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Function Reference/register activation hook

Description

The register_activation_hook function registers a plugin function to be run when the plugin is activated.

When a plugin is activated, the action 'activate_PLUGINNAME' hook is called. In the name of this hook, PLUGINNAME is replaced with the name of the plugin, including the optional subdirectory. For example, when the plugin is located in wp-content/plugin/sampleplugin/sample.php, then the name of this hook will become 'activate_sampleplugin/sample.php'. When the plugin consists of only one file and is (as by default) located at wp-content/plugin/sample.php the name of this hook will be 'activate_sample.php'.

This function is a wrapper for the 'activate_PLUGINNAME' action, and is easier to use.

Usage

 <?php register_activation_hook$file$function ); ?> 

Parameters

$file
(string) (required) Path to the main plugin file inside the wp-content/plugins directory. A full path will work.
Default: None
$function
(callback) (required) The function to be run when the plugin is activated. Any of PHP's callback pseudo-types will work.
Default: None

Examples

If you have a function called myplugin_activate() in the main plugin file at either

  • wp-content/plugins/myplugin.php or
  • wp-content/plugins/myplugin/myplugin.php

use this code:

function myplugin_activate() {

    // Activation code here...
}
register_activation_hook( __FILE__, 'myplugin_activate' );

This will call the myplugin_activate() function on activation of the plugin.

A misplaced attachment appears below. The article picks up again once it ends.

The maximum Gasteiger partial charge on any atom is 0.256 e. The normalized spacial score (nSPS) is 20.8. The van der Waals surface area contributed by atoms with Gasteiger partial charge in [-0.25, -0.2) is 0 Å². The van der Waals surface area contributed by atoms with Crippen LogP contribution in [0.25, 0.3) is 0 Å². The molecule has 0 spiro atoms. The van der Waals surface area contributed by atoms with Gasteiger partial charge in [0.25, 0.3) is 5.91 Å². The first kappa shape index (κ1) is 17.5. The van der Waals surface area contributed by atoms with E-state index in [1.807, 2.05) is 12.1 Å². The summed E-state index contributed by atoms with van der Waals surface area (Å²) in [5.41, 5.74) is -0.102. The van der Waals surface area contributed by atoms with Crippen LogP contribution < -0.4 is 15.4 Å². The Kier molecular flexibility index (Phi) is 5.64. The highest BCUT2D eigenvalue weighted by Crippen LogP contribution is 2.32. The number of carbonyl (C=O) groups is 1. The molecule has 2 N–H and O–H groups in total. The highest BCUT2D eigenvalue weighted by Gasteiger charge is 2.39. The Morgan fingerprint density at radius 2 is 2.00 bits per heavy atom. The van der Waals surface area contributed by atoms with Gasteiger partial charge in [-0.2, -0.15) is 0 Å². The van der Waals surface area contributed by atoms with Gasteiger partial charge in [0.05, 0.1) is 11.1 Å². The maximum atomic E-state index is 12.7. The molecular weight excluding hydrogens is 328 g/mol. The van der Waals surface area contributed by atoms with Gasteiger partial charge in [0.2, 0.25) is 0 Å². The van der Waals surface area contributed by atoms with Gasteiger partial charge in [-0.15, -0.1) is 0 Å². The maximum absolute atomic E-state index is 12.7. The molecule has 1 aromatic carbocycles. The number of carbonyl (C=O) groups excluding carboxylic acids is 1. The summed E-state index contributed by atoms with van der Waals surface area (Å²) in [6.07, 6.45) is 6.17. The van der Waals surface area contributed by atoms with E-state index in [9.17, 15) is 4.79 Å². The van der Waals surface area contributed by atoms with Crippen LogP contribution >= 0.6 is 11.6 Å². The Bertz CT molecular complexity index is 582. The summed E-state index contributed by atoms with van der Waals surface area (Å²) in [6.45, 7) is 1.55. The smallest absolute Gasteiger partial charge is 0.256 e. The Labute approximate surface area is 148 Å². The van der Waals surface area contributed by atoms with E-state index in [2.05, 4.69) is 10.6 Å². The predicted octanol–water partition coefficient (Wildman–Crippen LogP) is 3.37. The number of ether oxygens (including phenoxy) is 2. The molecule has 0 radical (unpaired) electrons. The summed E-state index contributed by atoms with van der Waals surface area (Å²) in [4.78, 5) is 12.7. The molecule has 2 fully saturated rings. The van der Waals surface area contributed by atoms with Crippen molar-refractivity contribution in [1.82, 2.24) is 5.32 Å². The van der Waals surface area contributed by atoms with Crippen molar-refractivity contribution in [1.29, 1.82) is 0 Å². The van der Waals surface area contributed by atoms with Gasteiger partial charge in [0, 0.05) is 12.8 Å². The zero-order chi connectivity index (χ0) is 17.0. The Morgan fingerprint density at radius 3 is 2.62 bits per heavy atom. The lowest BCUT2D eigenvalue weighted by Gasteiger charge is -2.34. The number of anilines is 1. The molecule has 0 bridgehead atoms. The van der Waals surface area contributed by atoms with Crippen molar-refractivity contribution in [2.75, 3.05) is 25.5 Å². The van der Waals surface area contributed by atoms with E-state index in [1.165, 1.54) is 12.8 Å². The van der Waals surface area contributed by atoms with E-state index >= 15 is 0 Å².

If your plugin uses the singleton class pattern, add the activation hook like so:

class MyPlugin {
     static function install() {
            // do not generate any output here
     }
}
register_activation_hook( __FILE__, array( 'MyPlugin', 'install' ) );

If the class that holds your activation function/method is in some additional file, register your activation function like this:

include_once dirname( __FILE__ ) . '/your_additional_file.php';
register_activation_hook( __FILE__, array( 'YourAdditionalClass', 'on_activate_function' ) );

Or if you're inside of a __construct():

register_activation_hook( __FILE__, array( $this, 'YOUR_METHOD_NAME' ) );

Notes

  • Related discussion with another sample of working code: http://wordpress.org/support/topic/312342
  • Registering the hook inside the 'plugins_loaded' hook will not work. You can't call register_activation_hook() inside a function hooked to the 'plugins_loaded' or 'init' hooks (or any other hook). These hooks are called before the plugin is loaded or activated.
  • When a plugin is activated, all active plugins are loaded, then the plugin being activated. The plugin's activation hook is run and then the page is immediately redirected (see below).

Process Flow